The new squads are manufactured by Pierce Manufacturing; SEE supplied the new computer equipment and technology to fuse everything together. The LAFD has four hazardous-materials task forces, which include a five-member truck company; a two-piece, five-member engine company; and a four-member haz-mat squad company. All 14-member task forces have California state haz-mat tech training and respond to all types of emergency incidents.

The old system in the old squad consisted of many written references with a laptop and PC without Internet access. “The new system will allow the haz-mat teams to identify chemicals with updated software and by using the Internet through a cell or satellite linkup,” explains LAFD’s Jones. “The safety factor is increased by a huge margin with the wireless linkup to the team’s meters, which are all monitored by the members in the command area. The overall advantages will bring haz-mat operations to a safer and more effective level,” he adds.

The first squad was ready for display at the Fire Department Instructors Conference (FDIC) West in Los Angeles in early June 2005. The demonstrations using the new Draeger 7000 gas meter prompted visiting firefighters and haz-mat team members to praise and comment on the state-of-the-art new squad. The present system was developed to integrate legacy systems and meters, which is very important for budgets. The state-of-the-art system on display in Los Angeles included the following list of supported instruments:

“This will definitely save lives. Usually, the worst-informed person on the scene is the man in the field,” notes LAFD Captain Jamie Lesinski. “With this type of two-way communication and meter alerts, we can get up-to-the-minute information to the guy out there.”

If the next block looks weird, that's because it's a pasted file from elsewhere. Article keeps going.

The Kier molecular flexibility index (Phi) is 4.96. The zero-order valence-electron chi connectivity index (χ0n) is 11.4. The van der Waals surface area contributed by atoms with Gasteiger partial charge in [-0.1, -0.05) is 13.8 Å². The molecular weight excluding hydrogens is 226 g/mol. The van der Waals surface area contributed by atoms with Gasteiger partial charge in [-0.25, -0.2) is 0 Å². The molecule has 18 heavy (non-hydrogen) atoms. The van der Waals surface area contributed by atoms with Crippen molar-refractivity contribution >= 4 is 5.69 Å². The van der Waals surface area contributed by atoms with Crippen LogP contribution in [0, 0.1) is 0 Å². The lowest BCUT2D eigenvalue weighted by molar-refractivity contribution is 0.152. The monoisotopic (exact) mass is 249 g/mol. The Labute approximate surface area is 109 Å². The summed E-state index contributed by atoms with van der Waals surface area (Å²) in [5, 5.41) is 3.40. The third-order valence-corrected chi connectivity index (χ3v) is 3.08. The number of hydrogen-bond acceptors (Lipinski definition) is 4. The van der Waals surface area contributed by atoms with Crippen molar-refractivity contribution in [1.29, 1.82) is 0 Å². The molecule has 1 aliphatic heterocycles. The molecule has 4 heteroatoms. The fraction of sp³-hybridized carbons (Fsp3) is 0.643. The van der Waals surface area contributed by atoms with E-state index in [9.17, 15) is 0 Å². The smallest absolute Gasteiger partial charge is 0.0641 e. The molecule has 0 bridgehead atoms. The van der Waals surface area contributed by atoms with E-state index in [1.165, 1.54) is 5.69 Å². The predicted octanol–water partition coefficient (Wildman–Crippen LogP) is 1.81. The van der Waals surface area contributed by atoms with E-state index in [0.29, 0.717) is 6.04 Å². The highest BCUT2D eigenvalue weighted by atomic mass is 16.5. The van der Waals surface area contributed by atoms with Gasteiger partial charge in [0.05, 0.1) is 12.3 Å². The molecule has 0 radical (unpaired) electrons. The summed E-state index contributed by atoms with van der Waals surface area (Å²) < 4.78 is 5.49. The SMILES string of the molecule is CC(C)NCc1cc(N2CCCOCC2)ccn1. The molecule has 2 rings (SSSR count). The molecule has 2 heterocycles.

The three subcomponents: Watcher, which provides a data visualization and software interface capability; Tracker, which operates remotely to standardize sensor and detector input into a common XML language; and Manager, which provides the radio agnostic communications and database management.
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SEE is now working on integrating physiological monitoring and location of personnel in global positioning system (GPS)-denied environments. “With the tracking and locating technology we are currently developing, we can locate firefighters in a pile of rubble to within three feet of exact location,” says Lamensdorf. “I have done a lot of research into this problem, and this is by far the best technology I have seen.”

The new physiological monitor provides heart rate and temperature and sits in a small wristwatch. Plans for pilot programs across the nation using HazOps® are in progress for 2006.

Lamensdorf believes pricing for the system should be such that it can be used by small rural fire and police departments as well as in well-funded urban areas. “To me, it’s important that we have a common operational platform-or a common operational picture, if you will-of the event,” Lamensdorf explains. “Since we provide reach-back capability besides technical reference information at the touch of a button, I know that this system solves the problems first responders face in crisis management.”

SEE recently became a member of the Emergency Interoperability Consortium (www.eic.org) and COMCARE (www.comcare.org). Both organizations are working on determining interoperability standards. With that in mind, SEE is incorporating all new interoperability requirements as they are developed. “With LAFD Haz Mat, we were able to solve, by trial and error, the problems that come with the integration of dissimilar products and systems. We are past the learning curve and want to provide other departments the lessons learned,” says Lamensdorf.

A new version of the HazOps® system, which will be released in Spring 2006, will use a PDA and/or a Smartphone for portability.